Sunday, April 28, 2019

Meetings and partings

We got a very exciting text message from Uncle Jacob this morning: Baby Dean was on his way!

He was born at a quarter to noon via an emergency cesarian section. His heart rate kept dropping with each contraction, never rising back up to where it should be in between, and then he went into complete distress so they performed an emergency c-section and dislodged him from the birth canal and did a little neonatal resuscitation to get him pinked up and squalling. It was an intense and traumatic few minutes, but both mom and baby are doing fine now.

6 pounds, 2 ounces, so just a teeny little thing—and cute as a button! And just one day shy of being born on his brother's half birthday!

We can't wait to meet him!

My time at the hospital today was a little less thrilling. I joined my mom in Ogden to visit with her best cousins/friends growing up: Marie and Margaret. Marie is here from Ohio because Margaret is dying, rather quickly.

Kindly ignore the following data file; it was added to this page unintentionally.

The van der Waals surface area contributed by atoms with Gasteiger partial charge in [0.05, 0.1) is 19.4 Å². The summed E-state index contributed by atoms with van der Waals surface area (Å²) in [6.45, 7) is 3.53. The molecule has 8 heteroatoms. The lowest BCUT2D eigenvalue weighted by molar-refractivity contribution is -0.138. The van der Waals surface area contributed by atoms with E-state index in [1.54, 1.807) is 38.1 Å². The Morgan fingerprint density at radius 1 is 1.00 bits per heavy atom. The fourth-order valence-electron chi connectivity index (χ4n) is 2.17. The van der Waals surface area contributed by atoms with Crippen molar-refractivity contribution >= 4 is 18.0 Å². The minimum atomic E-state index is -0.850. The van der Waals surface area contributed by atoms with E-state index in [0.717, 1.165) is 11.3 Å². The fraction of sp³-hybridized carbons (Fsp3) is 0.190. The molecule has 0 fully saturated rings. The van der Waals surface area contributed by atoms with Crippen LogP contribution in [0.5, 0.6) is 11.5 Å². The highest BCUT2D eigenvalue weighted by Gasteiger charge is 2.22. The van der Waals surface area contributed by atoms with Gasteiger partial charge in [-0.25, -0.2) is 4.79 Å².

She is thrilled to be joining her husband Clarence, who passed away three years ago. Her children seem resigned to her impending departure, but I can't imagine losing one's parents so close together, so young.

I know I'm getting older as we speak—doctors no longer refer to me as a "spring chicken" and instead they say things like, "You should come in for a regular annual exam because you're not young anymore. I'm not saying you're old. But you're not young."—but I'm still relatively young. And I'm sandwiched right between Margaret's daughters (Mary is about six months older than me and Becky is about six months younger). I don't know much about life, but I know that is too young to lose your parents (Clarence was in his late 50s when he passed away in 2016 and Margaret is in her early 60s now).

You can read more about Margaret on my mom's blog (here, here, and here).

I'm glad I got to visit with everyone because we don't know how long Margaret will hold on (though it really won't be long) and I'm afraid that if things are drawn out much longer I'll be in Georgia looking for a house during the funeral and I really wanted to be sure to just "show up" for those sweet Kemp kids.

Not that I did much.

But I know that showing up means a lot, saying, "I see you. I'll help you carry this burden," helps a lot.

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